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We haven't heard much about a 'Health Care Czar' since Senator Dashle got into trouble because of his tax returns. But listening to Howard Dean debate the issue on This Week with George Stephanopoulos, I think I'd like to nominate him for the job. I loved the comment about health care reform helping small businesses.
Abridged email from Barack Obama (Organizing for America):
This is the moment our movement was built for.
For one month, the fight for health insurance reform leaves the backrooms of Washington, D.C., and returns to communities across America. Throughout August, members of Congress are back home, where the hands they shake and the voices they hear will not belong to lobbyists, but to people like you.
That's why Organizing for America is putting together thousands of events this month where you can reach out to neighbors, show your support, and make certain your members of Congress know that you're counting on them to act.
But these canvasses, town halls, and gatherings only make a difference if you turn up to knock on doors, share your views, and show your support. So here's what I need from you:
Can you commit to join at least one event in your community this month?
This is one of those times. And moments like this are what this movement was built for. So, are you ready?
President Barack Obama
If there's anything you can take away from yesterday's wildly successful rally, it's this: 'They've Got the Kooks, We've Got the People!'
I'll have some pictures to add
once I get home [added!] but I just wanted to say that the HCAN people put together a great rally with several hundred people in the Federal Plaza.
William McNary led off with his usual rousing style. First Gov. Pat Quinn then Congresswoman Jan Schakowsky and Congressman Danny Davis spoke passionately about the need for health care now and what to do to make sure it passes. A number of other people spoke -- everyone from Lou Lang (who was in wonderful form) to Alexi Giannoulias, Julie Hamos, Toni Preckwinkle, Lou Harris and David Orr.
Boy, is this town blue -- progressive as well. It's something to be proud of.
The contingent of "tea baggers" was pathetically small -- maybe a dozen or so. It looked like the same crowd that comes with pictures of fetuses and 'God-hates-fags' signs at other events. To put their number in perspective, there was maybe five times as many supporters of single-payer on our side -- just the single-payer people -- though the likelihood of single-payer getting proportionate coverage from our media (if only for this reason) is just about nil. I wonder why that is.
Anyway, the rally as a whole marks an important step in the campaign to bring universal health care to our country. It's going to be a campaign requiring all our help.
UPDATE: HCAN has a couple of pictures on their site...
From Mitch Stewart, Organizing for America:
Congress is moving rapidly toward finalizing health care reform legislation, with crucial votes expected in both the House and the Senate within days. With so much at stake -- and the D.C. lobbyists going into overdrive -- we have to take our grassroots campaign to the next level.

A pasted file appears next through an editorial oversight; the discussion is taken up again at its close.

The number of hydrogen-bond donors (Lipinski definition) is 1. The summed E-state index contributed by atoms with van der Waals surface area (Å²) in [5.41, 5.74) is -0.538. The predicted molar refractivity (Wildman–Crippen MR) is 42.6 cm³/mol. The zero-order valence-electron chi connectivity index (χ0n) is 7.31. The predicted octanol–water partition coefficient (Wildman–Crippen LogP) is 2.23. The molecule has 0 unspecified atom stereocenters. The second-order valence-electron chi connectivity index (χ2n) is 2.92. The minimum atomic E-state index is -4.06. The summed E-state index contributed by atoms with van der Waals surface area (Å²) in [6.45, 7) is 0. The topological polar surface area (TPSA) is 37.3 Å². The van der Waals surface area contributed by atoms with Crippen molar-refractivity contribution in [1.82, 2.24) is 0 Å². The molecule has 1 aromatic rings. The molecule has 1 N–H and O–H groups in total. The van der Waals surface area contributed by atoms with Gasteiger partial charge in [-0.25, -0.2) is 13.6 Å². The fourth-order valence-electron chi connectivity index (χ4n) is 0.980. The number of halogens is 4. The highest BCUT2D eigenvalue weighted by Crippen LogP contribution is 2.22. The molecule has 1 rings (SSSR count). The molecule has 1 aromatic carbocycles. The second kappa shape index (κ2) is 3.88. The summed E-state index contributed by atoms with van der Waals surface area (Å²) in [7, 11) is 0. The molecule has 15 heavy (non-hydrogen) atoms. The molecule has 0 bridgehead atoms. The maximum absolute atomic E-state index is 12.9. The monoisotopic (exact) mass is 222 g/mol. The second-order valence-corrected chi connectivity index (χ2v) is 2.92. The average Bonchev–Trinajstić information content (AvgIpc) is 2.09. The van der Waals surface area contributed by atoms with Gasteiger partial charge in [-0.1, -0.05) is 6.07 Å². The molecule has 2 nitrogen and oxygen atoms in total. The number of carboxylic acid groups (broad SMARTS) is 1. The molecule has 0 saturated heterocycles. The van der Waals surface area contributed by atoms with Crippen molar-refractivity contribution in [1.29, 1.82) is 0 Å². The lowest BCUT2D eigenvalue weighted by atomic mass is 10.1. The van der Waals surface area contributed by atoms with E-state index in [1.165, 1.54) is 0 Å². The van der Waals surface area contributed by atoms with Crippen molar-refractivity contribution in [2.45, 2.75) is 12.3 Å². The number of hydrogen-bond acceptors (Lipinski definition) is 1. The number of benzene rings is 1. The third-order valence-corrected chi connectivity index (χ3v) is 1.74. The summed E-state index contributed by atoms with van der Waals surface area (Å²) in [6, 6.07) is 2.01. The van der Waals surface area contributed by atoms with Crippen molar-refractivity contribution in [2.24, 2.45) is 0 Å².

So we're announcing the Health Care Reform Week of Action. All this week, OFA volunteers like you will be knocking on doors, making calls to neighbors, and attending public events to build the local support for health care reform we need to pass a strong final bill. If you can spare an hour or two for health care reform, this is the week to do it.
Find and sign up for a Health Care Reform Week of Action event near you:
There's an important difference between Blue Dogs and the rest of us: Universal Health Care isn't necessarily part of their agenda; it's most definitely part of ours.
Blue Dogs can afford to wait around hoping for something less earthshaking to come up. They can even afford to risk not getting anything at all.
It's the rest of us who are going to get screwed.
So turning up the heat on them makes a whole lot of sense. Here's what Mark Kleiman recommends:
This bill is make or break for the Democratic Party, and Harry Reid ought to enforce party discipline on the cloture vote. No on cloture should mean no subcommittee chair, no pork, and no money from the DSCC.
Six key Senate Centrists--Ben Nelson (D-NE), Joe Lieberman (I-CT), Mary Landrieu (D-LA), Olympia Snowe (R-ME), Susan Collins (R-ME), and Ron Wyden (D-OR)--are asking Democratic and Republican leaders to slow down the pace of health care reform efforts.
From the same crowd, Wyden excepted, who gave us Sam Alito.
From the AP:
Obama wants the House and Senate to act on health care this summer so lawmakers can reconcile differences in their respective bills after Labor Day and put final legislation on his desk this fall.
Obama's all-out effort since he returned from his overseas trip last week has "galvanized things," Sen. Charles Schumer, D-N.Y., said.
Yahoo! It's time we made the same shift. It's time to bring universal health care to America.
The headline in the HuffingtonPost reads:
Why do I feel like we've been here before? Fox News correspondent Mara Liasson just had a segment on NPR's Morning Edition that essentially did nothing but complain that the Democratic Administration no longer uses right-wing catch phrases, many of them the product of paranoia and fanaticism, such as 'Axis of Evil', 'War on Terrorism', 'Death Tax' and 'Right to Life'.
She then brings on Joe Queenan who praises expressions like 'War on Terror' because it's "very specific" and "everyone knows what it means" -- while trying to recast Obama as 'Slick Willy' because according to Queenan, "it's kind of hard to pin this guy down on anything".
Liasson calls this use of language 'Orwellian' and it is -- just not in the way she imagines.